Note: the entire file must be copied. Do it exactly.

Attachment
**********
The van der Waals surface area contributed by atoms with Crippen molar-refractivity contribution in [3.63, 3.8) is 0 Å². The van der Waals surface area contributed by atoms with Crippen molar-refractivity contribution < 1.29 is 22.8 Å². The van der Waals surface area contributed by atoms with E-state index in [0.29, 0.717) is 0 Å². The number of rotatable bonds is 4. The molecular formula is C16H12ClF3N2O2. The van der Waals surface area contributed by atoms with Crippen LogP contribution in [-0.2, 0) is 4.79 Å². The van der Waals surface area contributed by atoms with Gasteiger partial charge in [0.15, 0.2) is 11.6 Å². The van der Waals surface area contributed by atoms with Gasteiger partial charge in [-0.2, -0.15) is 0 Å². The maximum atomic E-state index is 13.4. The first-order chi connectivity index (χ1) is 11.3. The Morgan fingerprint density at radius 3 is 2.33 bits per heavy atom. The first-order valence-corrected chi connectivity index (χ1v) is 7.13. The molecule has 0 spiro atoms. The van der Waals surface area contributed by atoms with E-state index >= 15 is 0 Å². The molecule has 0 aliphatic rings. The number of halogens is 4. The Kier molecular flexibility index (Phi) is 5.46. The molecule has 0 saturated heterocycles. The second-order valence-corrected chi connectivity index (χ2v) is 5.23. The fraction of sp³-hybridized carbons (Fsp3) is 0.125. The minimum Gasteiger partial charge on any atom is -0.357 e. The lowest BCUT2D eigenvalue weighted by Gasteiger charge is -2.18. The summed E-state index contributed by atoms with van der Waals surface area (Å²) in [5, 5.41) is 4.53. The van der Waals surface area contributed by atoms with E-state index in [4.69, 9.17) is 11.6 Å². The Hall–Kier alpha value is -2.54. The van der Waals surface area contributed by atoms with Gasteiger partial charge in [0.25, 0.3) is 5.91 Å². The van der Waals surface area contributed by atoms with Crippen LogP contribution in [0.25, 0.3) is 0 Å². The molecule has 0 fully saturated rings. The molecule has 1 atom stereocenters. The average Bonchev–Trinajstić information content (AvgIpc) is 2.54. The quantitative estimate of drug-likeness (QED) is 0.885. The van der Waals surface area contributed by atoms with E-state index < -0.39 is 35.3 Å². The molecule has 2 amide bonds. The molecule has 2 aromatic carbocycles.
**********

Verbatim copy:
The van der Waals surface area contributed by atoms with Crippen molar-refractivity contribution in [3.63, 3.8) is 0 Å². The van der Waals surface area contributed by atoms with Crippen molar-refractivity contribution < 1.29 is 22.8 Å². The van der Waals surface area contributed by atoms with E-state index in [0.29, 0.717) is 0 Å². The number of rotatable bonds is 4. The molecular formula is C16H12ClF3N2O2. The van der Waals surface area contributed by atoms with Crippen LogP contribution in [-0.2, 0) is 4.79 Å². The van der Waals surface area contributed by atoms with Gasteiger partial charge in [0.15, 0.2) is 11.6 Å². The van der Waals surface area contributed by atoms with Gasteiger partial charge in [-0.2, -0.15) is 0 Å². The maximum atomic E-state index is 13.4. The first-order chi connectivity index (χ1) is 11.3. The Morgan fingerprint density at radius 3 is 2.33 bits per heavy atom. The first-order valence-corrected chi connectivity index (χ1v) is 7.13. The molecule has 0 spiro atoms. The van der Waals surface area contributed by atoms with E-state index >= 15 is 0 Å². The molecule has 0 aliphatic rings. The number of halogens is 4. The Kier molecular flexibility index (Phi) is 5.46. The molecule has 0 saturated heterocycles. The second-order valence-corrected chi connectivity index (χ2v) is 5.23. The fraction of sp³-hybridized carbons (Fsp3) is 0.125. The minimum Gasteiger partial charge on any atom is -0.357 e. The lowest BCUT2D eigenvalue weighted by Gasteiger charge is -2.18. The summed E-state index contributed by atoms with van der Waals surface area (Å²) in [5, 5.41) is 4.53. The van der Waals surface area contributed by atoms with E-state index in [4.69, 9.17) is 11.6 Å². The Hall–Kier alpha value is -2.54. The van der Waals surface area contributed by atoms with Gasteiger partial charge in [0.25, 0.3) is 5.91 Å². The van der Waals surface area contributed by atoms with Crippen LogP contribution in [0.25, 0.3) is 0 Å². The molecule has 0 fully saturated rings. The molecule has 1 atom stereocenters. The average Bonchev–Trinajstić information content (AvgIpc) is 2.54. The quantitative estimate of drug-likeness (QED) is 0.885. The van der Waals surface area contributed by atoms with E-state index < -0.39 is 35.3 Å². The molecule has 2 amide bonds. The molecule has 2 aromatic carbocycles.